Alas, you can’t make an omelette without breaking an egg and hence if there is a cap on welfare payments, so that it is not possible to ‘earn’ more on benefits than the average yearly household income, then so be it. Children will suffer! But I have seen much suffering from children socialised into benefit and dependence culture. Suffering for the children – who grow into adults without ambition, self-reliance or social skills to be productive members of society; and suffering for society, that has to follow behind these ‘children’ with a mob and bucket. It is also interesting to note that there is research that suggests the younger children from a large family are often less numerate and literate – because they have often had more social contact with their older siblings, who take on caring roles than with parents.

    I’m afraid I am all for capping benefits – and moreover the ending of free care for the elderly (if you’re window in a house worth £250K and have to go into care why shouldn’t the cost of your care be met, in part at least, from the sale of your house! Similarly, if you are in receipt of Attendance Allowance, why shouldn’t you use the money the government pays “to help with the cost of your care” to (surprise, surprise) pay for the cost of your care?); in addition to requiring those in receipt of disability living allowance to providing a return each year on how they have used to money to meet their ‘care’ needs.

    I am afraid sometimes governments have to be brutal and I hope this present government does what is required. Yes there will be causalities, but in the long run I think we will all benefit.

    That’s my rant over!



  2. Hi Stephen,
    Yes, I do understand that there is an "alternative view", and I would like to see needless dependency on welfare reduced. But I think we see the heart of the problem in your first comment about it being impossible to get a "one size fits all" system. And the more we try to create a system that differentiates between the "deserving and undeserving poor", the more expensive the administration of that becomes. In short, it is a minefield. I am not at all convinced that we will all benefit in the long run; I think it might go disastrously wrong and damage Britain's prospects for recovery. I also have quite serious issues with children being the eggs that are broken to make the omelette!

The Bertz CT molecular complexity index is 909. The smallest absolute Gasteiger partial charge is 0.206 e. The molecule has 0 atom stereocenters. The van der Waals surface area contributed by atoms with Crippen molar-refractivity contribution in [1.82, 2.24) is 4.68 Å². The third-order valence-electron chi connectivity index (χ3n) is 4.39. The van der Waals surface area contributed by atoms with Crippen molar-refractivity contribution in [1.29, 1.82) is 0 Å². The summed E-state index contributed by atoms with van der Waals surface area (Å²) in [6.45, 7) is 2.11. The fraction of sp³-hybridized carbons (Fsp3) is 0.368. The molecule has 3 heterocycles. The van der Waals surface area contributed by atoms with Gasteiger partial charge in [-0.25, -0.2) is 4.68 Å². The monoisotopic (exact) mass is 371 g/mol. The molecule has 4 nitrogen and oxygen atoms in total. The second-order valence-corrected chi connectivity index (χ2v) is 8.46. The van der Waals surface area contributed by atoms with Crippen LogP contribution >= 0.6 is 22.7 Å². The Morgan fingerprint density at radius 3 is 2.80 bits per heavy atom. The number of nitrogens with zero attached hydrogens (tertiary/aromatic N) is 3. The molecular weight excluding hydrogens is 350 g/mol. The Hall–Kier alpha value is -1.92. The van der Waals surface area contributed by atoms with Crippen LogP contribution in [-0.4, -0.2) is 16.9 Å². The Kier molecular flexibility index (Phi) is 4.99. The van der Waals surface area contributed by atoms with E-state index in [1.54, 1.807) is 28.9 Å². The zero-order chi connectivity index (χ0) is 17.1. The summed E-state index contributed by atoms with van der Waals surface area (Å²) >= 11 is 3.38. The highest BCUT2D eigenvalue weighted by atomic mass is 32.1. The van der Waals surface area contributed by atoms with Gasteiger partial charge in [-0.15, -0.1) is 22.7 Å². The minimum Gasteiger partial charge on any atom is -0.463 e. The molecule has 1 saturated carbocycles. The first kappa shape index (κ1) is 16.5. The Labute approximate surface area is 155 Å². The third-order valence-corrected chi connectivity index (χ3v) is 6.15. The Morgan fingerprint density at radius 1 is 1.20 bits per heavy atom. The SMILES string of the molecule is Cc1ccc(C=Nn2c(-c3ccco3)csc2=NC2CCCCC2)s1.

I do find the debate fascinating, (albeit rather depressing), it touches on so many ideas and attitudes around class, politics,eugenics, scapegoating, racism. I know you've blogged on it before, and I am sure your role as a social worker has given you insights - although it is "live" issue for someone in my family as well.

    I often notice that people are fine with others losing benefits, but not themselves. An acquaintance of mine has a well paid job and bitterly bemoans the fact that she will probably lose child benefit - which she says they can't afford to lose. I suspect she could afford to lose it! Kev and I will NOT lose child benefit, as my income is under the threshold, but we certainly don't rely on it for the basics, although we have put it into savings to help the boys possibly go to university (although I worry that that is going to become the preserve of the wealthy - and in what way does that allow for equality of opportunity?)

    By all means try to break the stranglehold of dependency, although it is a tall order, but what about those undeserving rich? Tax fraud costs the country 1.5 billion - and tax avoidance probably more - but it can be costly to detect and prosecute those involved. What about regulating the bankers who contributed to the problems we have in the first place, but still seem to get large bonuses?